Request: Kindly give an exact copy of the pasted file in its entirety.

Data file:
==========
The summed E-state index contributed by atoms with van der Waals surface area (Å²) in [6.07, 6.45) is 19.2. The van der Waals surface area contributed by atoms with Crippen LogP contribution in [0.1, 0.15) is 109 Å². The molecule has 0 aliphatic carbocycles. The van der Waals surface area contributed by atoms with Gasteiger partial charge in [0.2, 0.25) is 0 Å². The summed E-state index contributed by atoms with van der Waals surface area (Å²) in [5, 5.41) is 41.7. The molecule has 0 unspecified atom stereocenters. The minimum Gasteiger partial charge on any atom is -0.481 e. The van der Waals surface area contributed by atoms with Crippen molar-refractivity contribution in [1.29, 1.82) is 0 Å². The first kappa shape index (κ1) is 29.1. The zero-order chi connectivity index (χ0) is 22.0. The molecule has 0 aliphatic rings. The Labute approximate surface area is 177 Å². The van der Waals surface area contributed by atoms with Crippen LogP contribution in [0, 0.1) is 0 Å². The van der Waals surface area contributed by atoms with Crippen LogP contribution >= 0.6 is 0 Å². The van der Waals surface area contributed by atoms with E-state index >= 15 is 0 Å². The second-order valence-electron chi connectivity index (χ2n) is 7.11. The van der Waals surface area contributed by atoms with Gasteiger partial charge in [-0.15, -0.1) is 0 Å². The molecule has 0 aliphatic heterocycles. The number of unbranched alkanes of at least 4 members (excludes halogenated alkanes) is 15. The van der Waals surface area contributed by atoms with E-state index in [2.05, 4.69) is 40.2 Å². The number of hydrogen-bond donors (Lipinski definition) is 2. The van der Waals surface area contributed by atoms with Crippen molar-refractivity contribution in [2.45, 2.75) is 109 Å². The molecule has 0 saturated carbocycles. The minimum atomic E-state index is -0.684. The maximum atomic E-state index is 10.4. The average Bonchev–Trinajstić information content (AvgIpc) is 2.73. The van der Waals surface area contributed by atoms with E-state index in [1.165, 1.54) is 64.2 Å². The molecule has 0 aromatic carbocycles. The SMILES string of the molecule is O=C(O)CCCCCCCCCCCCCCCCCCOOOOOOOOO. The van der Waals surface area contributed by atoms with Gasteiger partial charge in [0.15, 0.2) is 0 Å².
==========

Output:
The summed E-state index contributed by atoms with van der Waals surface area (Å²) in [6.07, 6.45) is 19.2. The van der Waals surface area contributed by atoms with Crippen LogP contribution in [0.1, 0.15) is 109 Å². The molecule has 0 aliphatic carbocycles. The van der Waals surface area contributed by atoms with Gasteiger partial charge in [0.2, 0.25) is 0 Å². The summed E-state index contributed by atoms with van der Waals surface area (Å²) in [5, 5.41) is 41.7. The molecule has 0 unspecified atom stereocenters. The minimum Gasteiger partial charge on any atom is -0.481 e. The van der Waals surface area contributed by atoms with Crippen molar-refractivity contribution in [1.29, 1.82) is 0 Å². The first kappa shape index (κ1) is 29.1. The zero-order chi connectivity index (χ0) is 22.0. The molecule has 0 aliphatic rings. The Labute approximate surface area is 177 Å². The van der Waals surface area contributed by atoms with Crippen LogP contribution in [0, 0.1) is 0 Å². The van der Waals surface area contributed by atoms with Crippen LogP contribution >= 0.6 is 0 Å². The van der Waals surface area contributed by atoms with E-state index >= 15 is 0 Å². The second-order valence-electron chi connectivity index (χ2n) is 7.11. The van der Waals surface area contributed by atoms with Gasteiger partial charge in [-0.15, -0.1) is 0 Å². The molecule has 0 aliphatic heterocycles. The number of unbranched alkanes of at least 4 members (excludes halogenated alkanes) is 15. The van der Waals surface area contributed by atoms with E-state index in [2.05, 4.69) is 40.2 Å². The number of hydrogen-bond donors (Lipinski definition) is 2. The van der Waals surface area contributed by atoms with Crippen molar-refractivity contribution in [2.45, 2.75) is 109 Å². The molecule has 0 saturated carbocycles. The minimum atomic E-state index is -0.684. The maximum atomic E-state index is 10.4. The average Bonchev–Trinajstić information content (AvgIpc) is 2.73. The van der Waals surface area contributed by atoms with E-state index in [1.165, 1.54) is 64.2 Å². The molecule has 0 aromatic carbocycles. The SMILES string of the molecule is O=C(O)CCCCCCCCCCCCCCCCCCOOOOOOOOO. The van der Waals surface area contributed by atoms with Gasteiger partial charge in [0.15, 0.2) is 0 Å².